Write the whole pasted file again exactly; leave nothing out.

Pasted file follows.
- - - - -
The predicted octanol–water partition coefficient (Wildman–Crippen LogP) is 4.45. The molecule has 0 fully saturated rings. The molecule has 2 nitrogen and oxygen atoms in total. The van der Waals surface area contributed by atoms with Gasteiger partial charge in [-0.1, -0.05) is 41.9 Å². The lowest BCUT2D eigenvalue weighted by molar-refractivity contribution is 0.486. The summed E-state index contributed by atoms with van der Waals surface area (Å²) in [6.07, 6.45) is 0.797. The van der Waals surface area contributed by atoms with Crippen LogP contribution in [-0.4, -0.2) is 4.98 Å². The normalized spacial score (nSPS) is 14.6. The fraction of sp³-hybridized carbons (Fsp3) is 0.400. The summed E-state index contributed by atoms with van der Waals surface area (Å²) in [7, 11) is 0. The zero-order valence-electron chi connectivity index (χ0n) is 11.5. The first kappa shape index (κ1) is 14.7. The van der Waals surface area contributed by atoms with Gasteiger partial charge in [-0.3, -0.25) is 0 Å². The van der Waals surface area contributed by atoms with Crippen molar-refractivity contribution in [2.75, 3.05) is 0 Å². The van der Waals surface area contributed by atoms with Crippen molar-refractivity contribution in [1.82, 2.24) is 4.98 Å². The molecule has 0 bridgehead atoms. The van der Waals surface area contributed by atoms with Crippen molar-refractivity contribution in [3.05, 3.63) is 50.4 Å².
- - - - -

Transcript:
The predicted octanol–water partition coefficient (Wildman–Crippen LogP) is 4.45. The molecule has 0 fully saturated rings. The molecule has 2 nitrogen and oxygen atoms in total. The van der Waals surface area contributed by atoms with Gasteiger partial charge in [-0.1, -0.05) is 41.9 Å². The lowest BCUT2D eigenvalue weighted by molar-refractivity contribution is 0.486. The summed E-state index contributed by atoms with van der Waals surface area (Å²) in [6.07, 6.45) is 0.797. The van der Waals surface area contributed by atoms with Crippen LogP contribution in [-0.4, -0.2) is 4.98 Å². The normalized spacial score (nSPS) is 14.6. The fraction of sp³-hybridized carbons (Fsp3) is 0.400. The summed E-state index contributed by atoms with van der Waals surface area (Å²) in [7, 11) is 0. The zero-order valence-electron chi connectivity index (χ0n) is 11.5. The first kappa shape index (κ1) is 14.7. The van der Waals surface area contributed by atoms with Gasteiger partial charge in [-0.3, -0.25) is 0 Å². The van der Waals surface area contributed by atoms with Crippen molar-refractivity contribution in [2.75, 3.05) is 0 Å². The van der Waals surface area contributed by atoms with Crippen molar-refractivity contribution in [1.82, 2.24) is 4.98 Å². The molecule has 0 bridgehead atoms. The van der Waals surface area contributed by atoms with Crippen molar-refractivity contribution in [3.05, 3.63) is 50.4 Å².